Perhaps Earth only makes progress because a few dozen million years ago, somebody messed up the 'forming bad, by having a big phaser fight above what would eventually become the tortured coastlines and mountain ranges of Europe?

    We have every reason to think the Prophets get them in their dreams. Progressive thinking might be impossible for them, even if their very brains aren't engineered with blockers for it.

    Well, two folks who both wish to unwrite the (potentially joint) history of each other have great odds of succeeding if they are interstellar superpowers. For all we know, they're the same species, somehow divided. (And for all we know, Vulcans and Romulans are an equally complicated matter, nobody knowing any longer which planet, if either, was the original home.)

    Timo Saloniemi
     
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  10. Orphalesion

    Orphalesion Commodore Commodore

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    He is somewhat of a romanticist though, and wording it that way sounded very "poetic". Plus remember how dismissive Picard often was of pre-warp Earth.

    I mean even after achieving space flight they didn't really do all that much, aside from the Romulan exodus. It seems the other founding members of the Federation just farted around until the humans came along and forged them into an a galactic power.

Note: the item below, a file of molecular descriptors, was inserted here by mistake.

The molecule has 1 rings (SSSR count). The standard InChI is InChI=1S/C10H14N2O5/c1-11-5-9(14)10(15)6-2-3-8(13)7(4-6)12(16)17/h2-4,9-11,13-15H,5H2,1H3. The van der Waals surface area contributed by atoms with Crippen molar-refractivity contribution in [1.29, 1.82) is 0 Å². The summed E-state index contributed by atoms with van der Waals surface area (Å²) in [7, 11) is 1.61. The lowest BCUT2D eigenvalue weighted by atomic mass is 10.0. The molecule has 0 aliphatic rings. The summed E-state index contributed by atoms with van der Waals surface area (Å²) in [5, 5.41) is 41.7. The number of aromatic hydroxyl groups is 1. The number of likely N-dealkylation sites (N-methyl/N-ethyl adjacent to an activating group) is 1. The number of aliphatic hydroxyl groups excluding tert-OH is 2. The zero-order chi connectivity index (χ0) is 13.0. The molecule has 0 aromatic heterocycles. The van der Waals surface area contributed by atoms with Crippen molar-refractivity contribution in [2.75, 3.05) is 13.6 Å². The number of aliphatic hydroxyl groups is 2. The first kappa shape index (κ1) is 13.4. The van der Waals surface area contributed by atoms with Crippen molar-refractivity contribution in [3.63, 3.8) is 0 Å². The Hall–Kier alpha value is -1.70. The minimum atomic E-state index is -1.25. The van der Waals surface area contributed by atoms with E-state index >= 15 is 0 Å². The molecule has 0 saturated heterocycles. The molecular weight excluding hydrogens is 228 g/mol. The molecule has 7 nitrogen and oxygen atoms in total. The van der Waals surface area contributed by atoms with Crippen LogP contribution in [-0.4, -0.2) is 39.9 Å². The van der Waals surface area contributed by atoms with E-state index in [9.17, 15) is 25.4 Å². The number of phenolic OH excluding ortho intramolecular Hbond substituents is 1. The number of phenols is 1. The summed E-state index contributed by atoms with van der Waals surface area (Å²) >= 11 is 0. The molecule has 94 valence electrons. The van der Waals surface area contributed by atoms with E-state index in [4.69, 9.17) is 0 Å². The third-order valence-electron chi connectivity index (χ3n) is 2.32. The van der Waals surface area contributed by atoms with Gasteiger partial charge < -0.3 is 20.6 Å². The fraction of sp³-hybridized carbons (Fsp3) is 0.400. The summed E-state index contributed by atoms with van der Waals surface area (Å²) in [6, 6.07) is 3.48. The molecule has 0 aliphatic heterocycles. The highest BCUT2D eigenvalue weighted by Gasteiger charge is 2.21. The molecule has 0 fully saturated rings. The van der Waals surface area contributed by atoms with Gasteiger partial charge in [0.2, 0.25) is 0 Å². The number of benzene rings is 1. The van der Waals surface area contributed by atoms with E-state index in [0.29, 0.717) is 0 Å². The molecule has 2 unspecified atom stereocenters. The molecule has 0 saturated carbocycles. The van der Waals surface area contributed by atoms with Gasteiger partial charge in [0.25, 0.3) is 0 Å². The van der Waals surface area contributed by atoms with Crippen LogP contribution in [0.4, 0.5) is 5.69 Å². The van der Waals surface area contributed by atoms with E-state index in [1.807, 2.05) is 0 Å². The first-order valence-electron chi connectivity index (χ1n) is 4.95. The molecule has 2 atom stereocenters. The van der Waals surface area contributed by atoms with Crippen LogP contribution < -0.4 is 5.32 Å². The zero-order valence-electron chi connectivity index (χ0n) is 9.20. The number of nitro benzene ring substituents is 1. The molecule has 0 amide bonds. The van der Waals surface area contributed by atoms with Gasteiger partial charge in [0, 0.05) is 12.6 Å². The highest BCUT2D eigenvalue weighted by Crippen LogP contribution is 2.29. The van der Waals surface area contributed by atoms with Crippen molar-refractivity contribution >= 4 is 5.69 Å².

From what I've read environmental stress and the intermingling of peoples (thus the spread of ideas and innovation) are key ingredients. War of course often leads to both environmental degradation and the intermingling of people. If the continents of are arranged in such a way that the spread of ideas is more difficult (like imagine a planet with very small continents, all separated from each other by huge expanses of ocean) then progress would certainly be slowed down.

    That's a good point unlike the various gods of history the Prophets had a direct and real influence on the Bajorans in a way that's scientifically provable.

    Yeah, as I wrote, it would not have changed much about the situation in DS9 if they had portrayed pre-occupation Bajor as an inter-stellar power. We'd probably would have had some episodes talking about disputes over planets similar to the Marquis plot,with Bajorans demanding back every single planet of their old empire, while Cardassians would, of course, hold on to as much as they could.
    An interesting storyline could have been the Bajorans demanding back a particularly "holy" planet that their empire possessed, but that was only ever inhabited by a small monastery or some such. Meanwhile the Cardassians wish to hold onto it, because under their rule the planet was urbanized and is now home to several thousands/millions of Cardassians, including many who have been born on the planet.

    As to them being "the same species" eh, I prefer the version where ancient Bajorans interbred with ancient Cardassian tbh.